A Short History Of The T-Shirt
The t-shirt has evolved into one of the most popular garments in the world. But the shirt is a fairly new addition to our collective wardrobe and has only been an acceptable piece of outerwear for the last fifty years. While it has existed in a recognizable form since the early 20th century, it was almost universally considered to be underwear--and would have been scandalous to wear in public. We're so happy those days are over!
It is thought that the form evolved from a kind of all-in-one underwear made from red flannel known as the “union suit” which was popular with workers in the 19th century. The union suit was patented in 1868 in New York and was based on a similar kind of underwear that had been popular with Victorian women.
In 1904, the Cooper Underwear Company ran a magazine ad announcing a new product for bachelors. In the ad, a virile gentleman sports a handlebar mustache, smokes a cigar and wears a “bachelor undershirt” stretchy enough to be pulled over the head. “No safety pins — no buttons — no needle — no thread,” ran the slogan--aimed at men with no wives and no sewing skills.
Shortly thereafter, the US Navy (which employed many a young bachelor with limited sewing skills!) officially incorporated the buttonless white undershirt into its uniform. Soon, thousands of men became acquainted with the exquisite comfort of the soft cotton pullover.
The garment received a big push in 1920, thanks partly to author F. Scott Fitzgerald. According to the Oxford English Dictionary, Mr. Fitzgerald was the first to use the word “t-shirt” in print; it appears in his novel This Side of Paradise, in a list of must-have items that a character needs while attending boarding school.
And, in fact, the next tweak on the design did come from a university, with the invention of the “crew-neck t-shirt.” These were created in 1932 by Jockey International Inc. at the bequest of our own University of Southern California, which wanted a lightweight, absorbent garment that its football players could wear underneath their jerseys to prevent their pads from rubbing and chafing. The resulting t-shirt was a huge hit with the team and it wasn’t long before other students eagerly adopted them as well.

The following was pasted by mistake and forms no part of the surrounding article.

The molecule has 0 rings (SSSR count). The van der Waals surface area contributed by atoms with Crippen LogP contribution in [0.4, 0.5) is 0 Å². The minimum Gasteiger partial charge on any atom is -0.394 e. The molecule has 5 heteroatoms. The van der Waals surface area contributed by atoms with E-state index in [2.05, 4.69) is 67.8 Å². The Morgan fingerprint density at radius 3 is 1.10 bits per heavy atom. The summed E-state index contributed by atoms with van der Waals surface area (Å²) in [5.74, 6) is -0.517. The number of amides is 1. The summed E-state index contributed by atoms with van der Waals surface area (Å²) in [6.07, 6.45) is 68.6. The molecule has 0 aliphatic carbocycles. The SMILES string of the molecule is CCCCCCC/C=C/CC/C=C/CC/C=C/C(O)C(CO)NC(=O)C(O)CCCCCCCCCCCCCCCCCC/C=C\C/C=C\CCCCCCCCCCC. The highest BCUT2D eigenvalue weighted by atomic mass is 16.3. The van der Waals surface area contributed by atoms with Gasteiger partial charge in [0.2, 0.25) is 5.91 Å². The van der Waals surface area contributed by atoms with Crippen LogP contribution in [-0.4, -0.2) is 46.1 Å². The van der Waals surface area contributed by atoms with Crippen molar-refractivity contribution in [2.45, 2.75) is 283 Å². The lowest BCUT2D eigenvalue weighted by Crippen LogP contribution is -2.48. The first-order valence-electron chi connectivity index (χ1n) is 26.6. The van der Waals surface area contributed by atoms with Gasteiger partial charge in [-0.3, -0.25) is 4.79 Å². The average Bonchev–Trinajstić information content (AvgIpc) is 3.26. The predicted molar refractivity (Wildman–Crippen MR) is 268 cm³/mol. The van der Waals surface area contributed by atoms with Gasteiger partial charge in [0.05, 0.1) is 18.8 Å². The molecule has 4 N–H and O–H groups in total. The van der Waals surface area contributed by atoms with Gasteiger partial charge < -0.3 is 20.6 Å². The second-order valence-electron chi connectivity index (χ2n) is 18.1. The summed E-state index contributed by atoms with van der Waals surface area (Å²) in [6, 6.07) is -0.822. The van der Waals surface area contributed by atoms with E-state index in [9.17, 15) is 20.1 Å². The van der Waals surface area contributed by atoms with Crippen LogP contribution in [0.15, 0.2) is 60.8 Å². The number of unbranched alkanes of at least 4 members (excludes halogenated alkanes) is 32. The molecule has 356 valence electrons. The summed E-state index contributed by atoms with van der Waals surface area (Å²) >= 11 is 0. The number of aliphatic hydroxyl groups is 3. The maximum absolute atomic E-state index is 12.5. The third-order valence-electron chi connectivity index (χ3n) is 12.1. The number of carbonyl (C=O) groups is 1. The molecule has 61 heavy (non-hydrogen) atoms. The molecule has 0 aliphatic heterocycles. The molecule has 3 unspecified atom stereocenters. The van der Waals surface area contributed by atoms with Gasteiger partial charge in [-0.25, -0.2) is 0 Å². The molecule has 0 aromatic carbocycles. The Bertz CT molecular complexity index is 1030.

By the time of World War II, the “modern” t-shirt had become commonplace in high schools and universities across the United States, but was still commonly worn by adults only as an undershirt. This began to change when soldiers returning home began incorporating them into their daily casual wardrobe, much in the same way they’d done during the war.
The popularity of the t-shirt surged in 1951 thanks to Marlon Brando and his role as Stanley Kowalski in A Streetcar Named Desire. The movie featured Brando wearing a tight fitting bicep-caressing t-shirt. Brando’s smoldering performance in both the movie and the play caused a nationwide spike in sales of t-shirts, proving to the world that the t-shirt could be a sexy stand-alone garment. You go, Marlon!
In the late 1960's, t-shirts became a means of self-expression and wearable art, as well as an instrument of protest. Psychedelic artists and activists pioneered political, and pop-culture art shirts featuring images of human rights activists, political cartoons, rock and roll stars, and other cultural icons.
More recently, the rise of online retail has caused a proliferation of new t-shirt and art ideas and trends. While brick-and-mortar stores have sold conventional shirts for decades, new concepts and trends marketed to niche audiences are being pioneered by forward-thinking artists and designers.
Social activism groups such as The Women’s March on Washington and The Amplifier Foundation are offering shirts and other images as protest but also as a way to help establish a broad resistance-based community identity. The Internet has enabled this proliferation of designs and new imagery to gain access to a world-wide audience.
Sanctuary Citizen is excited to be part of this movement!